Analysis of 235U, 239Pu and 241Pu content in a spent fuel assembly using Lead Slowing Down Spectrometer and time intervals matrix
Journal article, 2012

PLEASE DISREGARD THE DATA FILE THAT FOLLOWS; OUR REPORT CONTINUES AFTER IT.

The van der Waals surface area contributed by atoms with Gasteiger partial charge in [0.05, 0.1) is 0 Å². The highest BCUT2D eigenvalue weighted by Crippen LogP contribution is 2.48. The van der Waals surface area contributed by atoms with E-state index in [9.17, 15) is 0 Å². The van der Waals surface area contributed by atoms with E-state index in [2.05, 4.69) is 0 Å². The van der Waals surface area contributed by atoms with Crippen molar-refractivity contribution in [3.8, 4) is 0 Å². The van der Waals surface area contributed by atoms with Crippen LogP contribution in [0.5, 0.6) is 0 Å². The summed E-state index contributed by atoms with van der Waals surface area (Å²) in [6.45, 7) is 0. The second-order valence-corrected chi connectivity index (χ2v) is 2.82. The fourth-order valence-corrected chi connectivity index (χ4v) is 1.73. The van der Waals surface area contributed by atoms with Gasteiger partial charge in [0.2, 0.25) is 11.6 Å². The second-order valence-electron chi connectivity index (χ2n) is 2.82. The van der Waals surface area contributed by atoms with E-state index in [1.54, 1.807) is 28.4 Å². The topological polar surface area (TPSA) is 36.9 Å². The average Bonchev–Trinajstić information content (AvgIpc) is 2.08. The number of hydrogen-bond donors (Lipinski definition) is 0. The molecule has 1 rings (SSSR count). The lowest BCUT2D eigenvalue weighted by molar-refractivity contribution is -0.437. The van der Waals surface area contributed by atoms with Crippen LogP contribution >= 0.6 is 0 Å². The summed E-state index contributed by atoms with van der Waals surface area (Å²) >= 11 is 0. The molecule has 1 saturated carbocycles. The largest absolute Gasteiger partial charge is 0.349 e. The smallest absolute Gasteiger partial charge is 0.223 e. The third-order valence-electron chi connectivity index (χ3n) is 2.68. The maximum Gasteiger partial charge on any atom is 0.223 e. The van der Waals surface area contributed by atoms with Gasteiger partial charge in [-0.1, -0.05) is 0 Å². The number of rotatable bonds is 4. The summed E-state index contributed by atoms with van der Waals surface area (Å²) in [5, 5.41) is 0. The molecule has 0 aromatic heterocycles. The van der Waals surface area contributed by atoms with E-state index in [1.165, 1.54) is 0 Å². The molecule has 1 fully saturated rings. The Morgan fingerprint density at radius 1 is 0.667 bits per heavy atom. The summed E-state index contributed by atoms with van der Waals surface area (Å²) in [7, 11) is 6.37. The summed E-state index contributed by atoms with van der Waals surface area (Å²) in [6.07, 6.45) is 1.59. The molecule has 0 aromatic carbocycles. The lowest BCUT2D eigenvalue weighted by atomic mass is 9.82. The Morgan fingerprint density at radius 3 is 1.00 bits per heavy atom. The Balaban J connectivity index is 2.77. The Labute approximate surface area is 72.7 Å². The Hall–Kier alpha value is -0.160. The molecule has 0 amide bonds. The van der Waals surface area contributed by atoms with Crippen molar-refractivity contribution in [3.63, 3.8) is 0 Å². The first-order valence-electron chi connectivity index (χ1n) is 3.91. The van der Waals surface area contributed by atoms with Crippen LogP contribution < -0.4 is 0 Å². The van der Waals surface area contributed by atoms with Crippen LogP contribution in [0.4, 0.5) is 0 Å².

Nowadays knowledge of the physical parameters of irradiated nuclear fuel is going to be a key issue for the continued and future use of nuclear energy. One of the major characteristics of spent fuel which plays an important role in international nuclear materials Safeguards is the quantity of plutonium (Pu) in wastes. It can be obtained through using of various techniques, one of which is the non-destructive assay (NDA) method of slowing-down time spectrometry in lead where the energy spectrum of neutrons can be represented as being monoenergetic with minor deviation from the peak value in each time moment after a fast neutron pulse. This fact was successfully used in developing several methods of Pu mass determination and confirmed the potential of the Lead Slowing Down Spectrometer (LSDS) to get detailed information about spent fuel [1-2]. A method, which we presented earlier , was based on a matrix of time intervals where large differences in the number of fissions of 235U and 239Pu are observed. This technique allows increasing precision in the Pu evaluation by decreasing the self-shielding effect significantly. As opposed to homogeneous-volume approximations used in our previous research, we describe the detailed Monte Carlo models of real fuel assemblies, as well as the effects of the influence of the scintillation detector to the system in question. Although the proposed method for characterization of spent fuel assemblies has only been studied using Monte Carlo simulations, it was possible to demonstrate the determination of 239Pu using a DT pulsed neutron source, a Lead Slowing Down Spectrometer, and fast timing scintillator that is sensitive to both photons and neutrons. Additional information about the system can be obtained from n-γ pulse shape discrimination.